Sonic Grade: C [not sure it would rate that highly today, my guess it would not]
Back in the ’80s I thought this DD Labs version smoked domestic copies, because the only domestic copy I had ever bought was a bad sounding one. This was many years before I came to understand that no two domestic copies were the same and that there were dozens of pressing variations.
I believe it was not until about 1990 that I heard my first Hot Stamper of BS&T. Oddly enough, those stamper numbers managed to best all comers for about the next 15 years. Now we know that although they can be awesome, there is actually another stamper that is potentially even better. It’s so good in fact that it has been awarded our Four Plus grade.
The reason this pressing doesn’t get a lower grade is that, regardless of how compressed and veiled the sound is, the average Columbia pressing is surely no better.
When it comes to finding your own great sounding pressing, sure, you can do it, but it’s a lot of hard work. I’m guessing most of you already have a job and don’t need another one. I do this for a living as well as for a hobby, so I’m willing to put in the time and effort to slog through all the trash in order to find the treasure.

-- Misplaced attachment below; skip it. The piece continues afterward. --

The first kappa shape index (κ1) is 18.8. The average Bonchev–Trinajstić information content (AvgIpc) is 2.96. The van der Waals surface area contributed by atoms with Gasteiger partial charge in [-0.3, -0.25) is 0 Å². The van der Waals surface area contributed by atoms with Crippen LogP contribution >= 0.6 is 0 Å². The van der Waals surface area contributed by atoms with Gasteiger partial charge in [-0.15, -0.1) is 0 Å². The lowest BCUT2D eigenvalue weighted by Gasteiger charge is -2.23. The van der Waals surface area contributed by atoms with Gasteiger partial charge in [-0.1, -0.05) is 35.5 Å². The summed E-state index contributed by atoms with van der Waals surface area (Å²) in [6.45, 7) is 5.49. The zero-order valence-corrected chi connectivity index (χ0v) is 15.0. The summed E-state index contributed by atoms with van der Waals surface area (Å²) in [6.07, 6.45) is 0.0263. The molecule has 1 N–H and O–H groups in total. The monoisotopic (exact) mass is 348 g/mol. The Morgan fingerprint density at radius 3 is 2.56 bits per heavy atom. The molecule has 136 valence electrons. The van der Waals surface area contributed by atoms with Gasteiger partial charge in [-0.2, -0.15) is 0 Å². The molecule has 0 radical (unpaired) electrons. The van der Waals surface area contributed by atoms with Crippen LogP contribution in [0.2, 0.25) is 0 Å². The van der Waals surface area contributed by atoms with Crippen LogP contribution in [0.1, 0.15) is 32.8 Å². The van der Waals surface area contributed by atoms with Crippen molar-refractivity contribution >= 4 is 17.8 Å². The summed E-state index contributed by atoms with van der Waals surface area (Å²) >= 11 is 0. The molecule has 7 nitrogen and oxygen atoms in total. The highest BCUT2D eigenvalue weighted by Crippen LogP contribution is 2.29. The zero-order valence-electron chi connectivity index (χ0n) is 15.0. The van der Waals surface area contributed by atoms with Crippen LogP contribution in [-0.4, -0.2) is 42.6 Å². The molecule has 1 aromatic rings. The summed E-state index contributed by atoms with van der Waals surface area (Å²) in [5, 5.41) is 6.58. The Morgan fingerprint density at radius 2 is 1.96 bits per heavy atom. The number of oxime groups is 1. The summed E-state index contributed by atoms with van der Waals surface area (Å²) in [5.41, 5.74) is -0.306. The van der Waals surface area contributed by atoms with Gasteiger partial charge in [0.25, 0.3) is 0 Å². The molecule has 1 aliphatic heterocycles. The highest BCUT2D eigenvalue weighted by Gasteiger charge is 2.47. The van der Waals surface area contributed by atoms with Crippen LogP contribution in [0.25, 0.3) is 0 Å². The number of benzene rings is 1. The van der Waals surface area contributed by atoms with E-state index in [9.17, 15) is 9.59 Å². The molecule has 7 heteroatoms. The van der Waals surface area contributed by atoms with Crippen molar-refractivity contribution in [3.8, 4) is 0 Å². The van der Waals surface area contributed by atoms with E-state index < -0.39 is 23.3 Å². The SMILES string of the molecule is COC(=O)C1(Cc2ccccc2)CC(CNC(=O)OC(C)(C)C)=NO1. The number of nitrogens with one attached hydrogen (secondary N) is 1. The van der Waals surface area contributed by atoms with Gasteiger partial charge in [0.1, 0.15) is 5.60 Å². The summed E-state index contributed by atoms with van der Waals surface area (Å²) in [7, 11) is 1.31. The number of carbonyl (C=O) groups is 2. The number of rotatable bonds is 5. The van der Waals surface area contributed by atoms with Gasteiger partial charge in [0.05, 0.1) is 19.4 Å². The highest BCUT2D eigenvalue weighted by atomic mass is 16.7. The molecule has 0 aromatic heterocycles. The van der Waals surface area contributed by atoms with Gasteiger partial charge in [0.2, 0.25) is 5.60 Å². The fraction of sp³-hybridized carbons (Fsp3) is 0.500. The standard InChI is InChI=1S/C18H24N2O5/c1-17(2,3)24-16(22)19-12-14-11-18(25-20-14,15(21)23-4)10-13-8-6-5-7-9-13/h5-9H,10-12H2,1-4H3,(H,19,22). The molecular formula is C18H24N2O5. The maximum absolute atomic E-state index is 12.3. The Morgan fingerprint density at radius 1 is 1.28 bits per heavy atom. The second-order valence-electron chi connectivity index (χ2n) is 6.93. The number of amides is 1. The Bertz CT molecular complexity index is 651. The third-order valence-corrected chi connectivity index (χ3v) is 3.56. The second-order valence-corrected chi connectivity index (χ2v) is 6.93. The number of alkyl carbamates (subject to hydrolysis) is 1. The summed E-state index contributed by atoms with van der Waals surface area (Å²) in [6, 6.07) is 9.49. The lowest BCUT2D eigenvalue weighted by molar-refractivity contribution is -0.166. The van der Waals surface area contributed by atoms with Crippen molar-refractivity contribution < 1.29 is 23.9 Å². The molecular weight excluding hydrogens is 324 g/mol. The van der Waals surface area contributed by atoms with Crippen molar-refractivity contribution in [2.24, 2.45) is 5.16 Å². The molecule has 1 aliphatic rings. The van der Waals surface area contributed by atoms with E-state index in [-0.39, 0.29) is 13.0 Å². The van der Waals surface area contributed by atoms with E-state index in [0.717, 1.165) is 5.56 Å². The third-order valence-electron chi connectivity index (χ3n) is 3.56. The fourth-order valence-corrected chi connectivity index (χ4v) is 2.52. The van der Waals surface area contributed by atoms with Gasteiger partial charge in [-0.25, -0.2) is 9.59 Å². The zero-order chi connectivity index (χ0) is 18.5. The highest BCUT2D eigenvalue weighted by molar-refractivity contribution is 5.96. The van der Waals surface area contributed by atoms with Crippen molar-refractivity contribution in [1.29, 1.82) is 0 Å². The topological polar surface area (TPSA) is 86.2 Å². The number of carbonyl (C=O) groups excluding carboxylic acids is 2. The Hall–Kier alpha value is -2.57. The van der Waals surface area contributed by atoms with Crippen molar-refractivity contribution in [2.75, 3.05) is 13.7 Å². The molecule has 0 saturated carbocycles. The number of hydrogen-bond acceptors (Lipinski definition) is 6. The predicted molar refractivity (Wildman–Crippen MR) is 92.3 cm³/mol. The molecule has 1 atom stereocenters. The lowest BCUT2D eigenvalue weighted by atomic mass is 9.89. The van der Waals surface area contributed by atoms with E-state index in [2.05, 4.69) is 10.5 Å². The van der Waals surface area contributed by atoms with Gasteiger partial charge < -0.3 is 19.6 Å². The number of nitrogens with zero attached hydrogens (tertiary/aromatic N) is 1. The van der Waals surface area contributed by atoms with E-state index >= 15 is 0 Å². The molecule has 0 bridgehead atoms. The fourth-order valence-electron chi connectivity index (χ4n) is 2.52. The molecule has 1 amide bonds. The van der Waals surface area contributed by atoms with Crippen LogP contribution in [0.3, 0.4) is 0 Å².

Also, we have a big advantage over our customers. I’ve been doing this for a very long time. I have a big head start on all of you. I know many stampers that are good and many that are bad. I found out the hard way. On BS&T I know exactly which copies to buy and which copies to avoid. I have literally heard more than 100 copies of this record.
This is true for scores if not hundreds of other albums. Why did I bother to listen to so many different pressings? The overriding reason is because I wanted to find a better sounding version for myself.
It’s not worth the effort if it’s not music you love.
This is also the reason you will never find Hot Stamper pressings of some artists’ records on the site. I don’t like their music and I will just never make the effort to listen to enough pressings in order to find a hot one.
Most of this was written way back in 2005.